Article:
Showing her cycling prowess, Jenkins worked her way clear of Hall on the first climb of lap one on the 20km bike ride to find herself setting the pace on her own but she was caught by the chasing pack on lap three, with Jackson, Gentle, Abram and Moffatt prominent, although Moffatt was showing signs of struggling in the 30-degree-plus heat.

There were 34 athletes in the lead pack at the transition to the 5km run but Jackson, Gentle, Jenkins, Riveros Diaz and Hewitt soon broke clear.

They ran together at the start of the run, with Abram about 50m behind in sixth place, before Gentle dropped back as the pace quickened.

Jackson started to push pace at the front and established a five-metre lead, with Jenkins still pushing hard, Hewitt sitting quietly and Riveros Diaz playing it cool.

Just when Australian supporters started to believe Jackson’s birthday wish would come true, Riveros Diaz unleashed her finishing sprint, which proved just too hard to match for the young Aussie.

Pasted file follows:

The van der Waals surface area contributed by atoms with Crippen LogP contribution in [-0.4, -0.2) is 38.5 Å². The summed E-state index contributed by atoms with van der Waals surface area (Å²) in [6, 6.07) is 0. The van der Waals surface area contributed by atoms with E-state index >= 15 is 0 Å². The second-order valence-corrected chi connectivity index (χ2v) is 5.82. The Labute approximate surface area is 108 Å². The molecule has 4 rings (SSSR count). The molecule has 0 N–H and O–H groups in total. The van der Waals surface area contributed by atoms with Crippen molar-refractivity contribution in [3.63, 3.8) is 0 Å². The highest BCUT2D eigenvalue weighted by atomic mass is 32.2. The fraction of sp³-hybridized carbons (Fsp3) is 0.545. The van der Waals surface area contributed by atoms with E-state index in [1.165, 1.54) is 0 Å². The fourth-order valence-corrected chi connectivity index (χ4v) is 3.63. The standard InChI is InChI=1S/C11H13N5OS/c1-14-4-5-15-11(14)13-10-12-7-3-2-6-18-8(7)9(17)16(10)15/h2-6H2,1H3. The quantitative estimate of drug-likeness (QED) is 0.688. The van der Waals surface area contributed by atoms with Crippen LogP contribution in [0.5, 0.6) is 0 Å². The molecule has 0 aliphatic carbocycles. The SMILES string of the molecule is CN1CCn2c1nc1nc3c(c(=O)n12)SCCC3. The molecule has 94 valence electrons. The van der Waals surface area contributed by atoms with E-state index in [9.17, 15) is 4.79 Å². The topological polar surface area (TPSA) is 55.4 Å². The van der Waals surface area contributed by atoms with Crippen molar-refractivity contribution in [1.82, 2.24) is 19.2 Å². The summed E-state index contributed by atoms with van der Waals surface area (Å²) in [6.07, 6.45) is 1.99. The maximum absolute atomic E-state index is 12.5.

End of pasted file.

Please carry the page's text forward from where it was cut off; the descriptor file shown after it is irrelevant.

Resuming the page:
Abram finished 10th in her best result of the season.

Australia’s National Head Coach Shaun Stephens was thrilled with the performance of his young stars.

“That’s just a terrific result for Emma, Ashleigh and Felicity (Abram),” he said.

“ ‘Jacko’ is just getting stronger and stronger and for Ashleigh to finish in the top five in only her second World Championship race is outstanding.

“Emma went for it 800m out because she knows she’s not the best sprinter but Barbara is an experienced athlete and Jacko just didn’t have enough to hold on. Importantly though, she had put herself into a position to have a chance of winning.”

Stephens said the Australian contingent had looked forward to racing in the hot conditions after seeing plenty of grey days and rain in the World Championship so far.

He said Moffatt was very disappointed with what was her worst result in two years and Snowsill was also upset at not being able to race and both athletes would switch their sights to the series final in Beijing on September next month.

Race website for full details

Pos Athlete Country Time Swim  Bike  Run